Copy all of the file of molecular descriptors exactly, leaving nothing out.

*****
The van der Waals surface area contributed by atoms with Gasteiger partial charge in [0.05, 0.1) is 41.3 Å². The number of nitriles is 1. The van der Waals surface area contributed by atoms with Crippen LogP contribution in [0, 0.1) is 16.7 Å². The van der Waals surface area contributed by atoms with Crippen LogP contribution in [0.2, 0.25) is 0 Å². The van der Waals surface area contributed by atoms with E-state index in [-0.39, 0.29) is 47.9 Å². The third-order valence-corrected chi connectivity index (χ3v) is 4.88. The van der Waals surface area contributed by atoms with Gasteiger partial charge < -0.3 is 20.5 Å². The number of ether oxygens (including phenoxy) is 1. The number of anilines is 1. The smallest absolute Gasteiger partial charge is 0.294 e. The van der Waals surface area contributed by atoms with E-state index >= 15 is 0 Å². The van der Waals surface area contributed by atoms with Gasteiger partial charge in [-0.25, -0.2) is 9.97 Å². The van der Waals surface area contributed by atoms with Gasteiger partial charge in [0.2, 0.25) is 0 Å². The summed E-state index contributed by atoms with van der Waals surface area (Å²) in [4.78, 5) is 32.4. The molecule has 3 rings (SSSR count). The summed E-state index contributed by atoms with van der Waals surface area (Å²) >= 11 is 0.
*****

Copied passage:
The van der Waals surface area contributed by atoms with Gasteiger partial charge in [0.05, 0.1) is 41.3 Å². The number of nitriles is 1. The van der Waals surface area contributed by atoms with Crippen LogP contribution in [0, 0.1) is 16.7 Å². The van der Waals surface area contributed by atoms with Crippen LogP contribution in [0.2, 0.25) is 0 Å². The van der Waals surface area contributed by atoms with E-state index in [-0.39, 0.29) is 47.9 Å². The third-order valence-corrected chi connectivity index (χ3v) is 4.88. The van der Waals surface area contributed by atoms with Gasteiger partial charge < -0.3 is 20.5 Å². The number of ether oxygens (including phenoxy) is 1. The number of anilines is 1. The smallest absolute Gasteiger partial charge is 0.294 e. The van der Waals surface area contributed by atoms with E-state index >= 15 is 0 Å². The van der Waals surface area contributed by atoms with Gasteiger partial charge in [-0.25, -0.2) is 9.97 Å². The van der Waals surface area contributed by atoms with Gasteiger partial charge in [0.2, 0.25) is 0 Å². The summed E-state index contributed by atoms with van der Waals surface area (Å²) in [4.78, 5) is 32.4. The molecule has 3 rings (SSSR count). The summed E-state index contributed by atoms with van der Waals surface area (Å²) >= 11 is 0.